Sometimes things go really well throughout the day. You reach closing time and you realize that there weren’t too many problems throughout the day. This is rare, but it happens. Two days ago was not one of these days, but it’s funny to look back on now.
It’s amazing how comedic life can feel on this island, and the events that occur seem to be almost episodic. Two days ago, the episode involved three residents who weren’t keen on following some of the Hub rules, so we ended up in a bit of a predicament.
Our rules clearly state that, if you want to be transported to and from the Hub from the Hotspot, you need to attend class. We don’t drive our vans like a taxi, if you use our vehicles you need to come to class and then we will transport you back to the camp.
Two days ago, three men rode in the vans to the school, did not attend a class, and then tried to board the vans again and get a ride back to the camp. The driver of the van informed them that they had not attended class, so they would not be allowed to ride back to the camp. They didn’t like hearing this, so they climbed into the van and sat in the back row, refusing to move.
This is how we ended up in a good old fashioned stand off. As a teacher in the mornings, I don’t have to worry about driving until the afternoon shift begins, but since I had just finished teaching my last class, I watched the situation unfold from the classroom window. It seems that, whenever there is a problem, a group of men tend to just magically appear out of thin air and literally surround the situation. This is a little annoying because it becomes impossible to discretely solve small issues, but sometimes it’s encouraging because most of the men who circle-up are doing so in defense of the volunteers and the school.
This issue happens relatively frequently. People think that they can out smart our check-in system or they think that we’ll get soft and just drive them back to the camp. But we try not to do this, we try to keep the rules strict in an attempt to keep the system working. This particular situation was weird because usually when people refuse to get out of the van they back down within five minutes or so, but not this time. The stand off just stretched on and on and on. I watched as multiple volunteers made their way over to the van doors to try their luck at coaxing the three men out of the back seat. Then other residents tried as well, along with volunteers standing next to them to assert their authority. Translating didn’t work either, as none of the three men understand much English.
So, the drama continued to drag on. Eventually, although I suspected giving more attention to the situation would not work, I took a shot at trying to defuse it. I climbed into the middle seat of the van as everyone else dispersed and the four of us did our best to have an honest conversation. They speak just a little English and, at this point, I speak a little Arabic, so we pasted together a really messy, beautiful string of broken conversation. One of the men in particular is a very sweet guy, so I was really surprised that he was causing such a problem. I did my best to reason with him. He has come to my classes before and I think we have a good rapport with one another.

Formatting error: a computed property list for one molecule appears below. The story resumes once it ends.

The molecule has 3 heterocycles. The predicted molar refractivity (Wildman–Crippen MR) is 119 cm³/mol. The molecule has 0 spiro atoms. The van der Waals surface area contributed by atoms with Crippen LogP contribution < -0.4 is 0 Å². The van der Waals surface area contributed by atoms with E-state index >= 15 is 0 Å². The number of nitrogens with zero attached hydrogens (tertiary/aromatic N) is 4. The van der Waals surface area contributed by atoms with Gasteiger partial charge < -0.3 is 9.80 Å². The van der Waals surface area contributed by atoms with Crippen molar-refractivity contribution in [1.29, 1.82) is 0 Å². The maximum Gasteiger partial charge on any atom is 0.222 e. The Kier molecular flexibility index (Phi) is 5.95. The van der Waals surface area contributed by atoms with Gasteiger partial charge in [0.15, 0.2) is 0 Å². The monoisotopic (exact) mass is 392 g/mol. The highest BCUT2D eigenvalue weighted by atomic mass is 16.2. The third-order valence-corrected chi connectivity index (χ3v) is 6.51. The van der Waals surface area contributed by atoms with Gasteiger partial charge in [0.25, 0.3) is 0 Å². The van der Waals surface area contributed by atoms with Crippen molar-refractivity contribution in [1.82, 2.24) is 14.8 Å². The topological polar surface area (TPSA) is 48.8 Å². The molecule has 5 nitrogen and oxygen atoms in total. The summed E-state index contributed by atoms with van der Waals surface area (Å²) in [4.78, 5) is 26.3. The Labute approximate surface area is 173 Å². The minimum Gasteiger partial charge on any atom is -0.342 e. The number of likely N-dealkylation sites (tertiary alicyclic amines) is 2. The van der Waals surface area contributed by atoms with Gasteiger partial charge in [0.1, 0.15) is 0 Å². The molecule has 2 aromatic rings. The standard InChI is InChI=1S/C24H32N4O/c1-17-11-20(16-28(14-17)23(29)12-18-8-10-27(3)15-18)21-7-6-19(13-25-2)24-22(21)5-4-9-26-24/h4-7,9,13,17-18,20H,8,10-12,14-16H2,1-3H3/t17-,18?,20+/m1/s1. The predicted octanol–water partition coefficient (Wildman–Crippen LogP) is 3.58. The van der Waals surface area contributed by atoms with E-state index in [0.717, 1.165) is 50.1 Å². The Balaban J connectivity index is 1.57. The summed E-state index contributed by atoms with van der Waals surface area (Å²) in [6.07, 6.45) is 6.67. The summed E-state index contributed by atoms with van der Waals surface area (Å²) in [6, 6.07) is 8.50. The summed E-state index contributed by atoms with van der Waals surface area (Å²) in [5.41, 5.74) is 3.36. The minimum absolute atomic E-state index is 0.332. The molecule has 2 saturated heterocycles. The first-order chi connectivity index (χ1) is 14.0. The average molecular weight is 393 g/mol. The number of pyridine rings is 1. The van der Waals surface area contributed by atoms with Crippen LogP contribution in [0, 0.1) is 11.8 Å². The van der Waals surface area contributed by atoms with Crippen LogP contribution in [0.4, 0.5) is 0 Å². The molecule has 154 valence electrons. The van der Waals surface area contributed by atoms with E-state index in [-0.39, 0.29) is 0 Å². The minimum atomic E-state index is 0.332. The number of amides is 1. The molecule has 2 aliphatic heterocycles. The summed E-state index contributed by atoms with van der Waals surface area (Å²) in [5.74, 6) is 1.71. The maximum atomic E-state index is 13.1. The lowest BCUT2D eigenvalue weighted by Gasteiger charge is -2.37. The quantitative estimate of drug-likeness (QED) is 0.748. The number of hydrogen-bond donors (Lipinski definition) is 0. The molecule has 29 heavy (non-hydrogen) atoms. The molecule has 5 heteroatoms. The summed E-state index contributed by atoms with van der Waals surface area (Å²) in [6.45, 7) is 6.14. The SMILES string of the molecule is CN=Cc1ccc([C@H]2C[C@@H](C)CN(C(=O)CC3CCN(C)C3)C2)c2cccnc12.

My attempt was ultimately unsuccessful, although I did manage to get one of them out of the van while the other two stayed put, and the one who got out with me was only stepping out to smoke a cigarette, then he got back in. Looking back on it, it’s pretty funny that he was respectful enough not to smoke in the van, but he wasn’t respectful enough of everyone else’s time. By sitting in the van, we were unable to use the van to transport people to and from the Hotspot, so they were really inconveniencing everyone’s day. Alas, we still made everything work, but the situation was all too dramatic.
While I was in the van, they kept telling me that they were going to sleep in the van, continuing their stand off throughout the night. I tried to imagine what this would look like in my head. It’s a 25 minute walk back to the Hotspot, why wouldn’t they just give it a rest and walk back in the sunshine? The answer? Pride.
Even though we don’t fully speak each other’s languages, it was perfectly communicated to me that they were sorry, they loved me and the people that work at the Hub, and they didn’t want to cause a problem; however, they weren’t moving. This, to me, meant simply that they were too prideful to admit they were in the wrong.
As soon as everyone stopped paying them any mind, they got bored, called a cab, and went back to the camp on their own accord. No harm done. They spent a total of 2 hours and 15 minutes waiting for us to cave in and drive them back to the camp. We didn’t give in. Rules are rules. What a stupid way to spend an afternoon.